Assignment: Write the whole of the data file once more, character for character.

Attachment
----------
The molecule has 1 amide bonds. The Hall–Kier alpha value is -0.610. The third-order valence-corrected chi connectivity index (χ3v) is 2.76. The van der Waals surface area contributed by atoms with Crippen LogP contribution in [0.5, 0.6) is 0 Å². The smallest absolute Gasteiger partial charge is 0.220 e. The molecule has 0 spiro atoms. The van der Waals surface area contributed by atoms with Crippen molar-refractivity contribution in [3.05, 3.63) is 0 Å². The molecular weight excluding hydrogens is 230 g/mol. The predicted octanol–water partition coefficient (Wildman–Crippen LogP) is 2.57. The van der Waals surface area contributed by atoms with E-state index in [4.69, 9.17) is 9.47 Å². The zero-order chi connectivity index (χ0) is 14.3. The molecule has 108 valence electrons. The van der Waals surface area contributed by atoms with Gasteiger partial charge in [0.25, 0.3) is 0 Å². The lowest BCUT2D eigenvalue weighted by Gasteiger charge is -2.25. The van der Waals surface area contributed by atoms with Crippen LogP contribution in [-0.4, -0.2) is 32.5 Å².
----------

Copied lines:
The molecule has 1 amide bonds. The Hall–Kier alpha value is -0.610. The third-order valence-corrected chi connectivity index (χ3v) is 2.76. The van der Waals surface area contributed by atoms with Crippen LogP contribution in [0.5, 0.6) is 0 Å². The smallest absolute Gasteiger partial charge is 0.220 e. The molecule has 0 spiro atoms. The van der Waals surface area contributed by atoms with Crippen molar-refractivity contribution in [3.05, 3.63) is 0 Å². The molecular weight excluding hydrogens is 230 g/mol. The predicted octanol–water partition coefficient (Wildman–Crippen LogP) is 2.57. The van der Waals surface area contributed by atoms with E-state index in [4.69, 9.17) is 9.47 Å². The zero-order chi connectivity index (χ0) is 14.3. The molecule has 108 valence electrons. The van der Waals surface area contributed by atoms with Gasteiger partial charge in [0.25, 0.3) is 0 Å². The lowest BCUT2D eigenvalue weighted by Gasteiger charge is -2.25. The van der Waals surface area contributed by atoms with Crippen LogP contribution in [-0.4, -0.2) is 32.5 Å².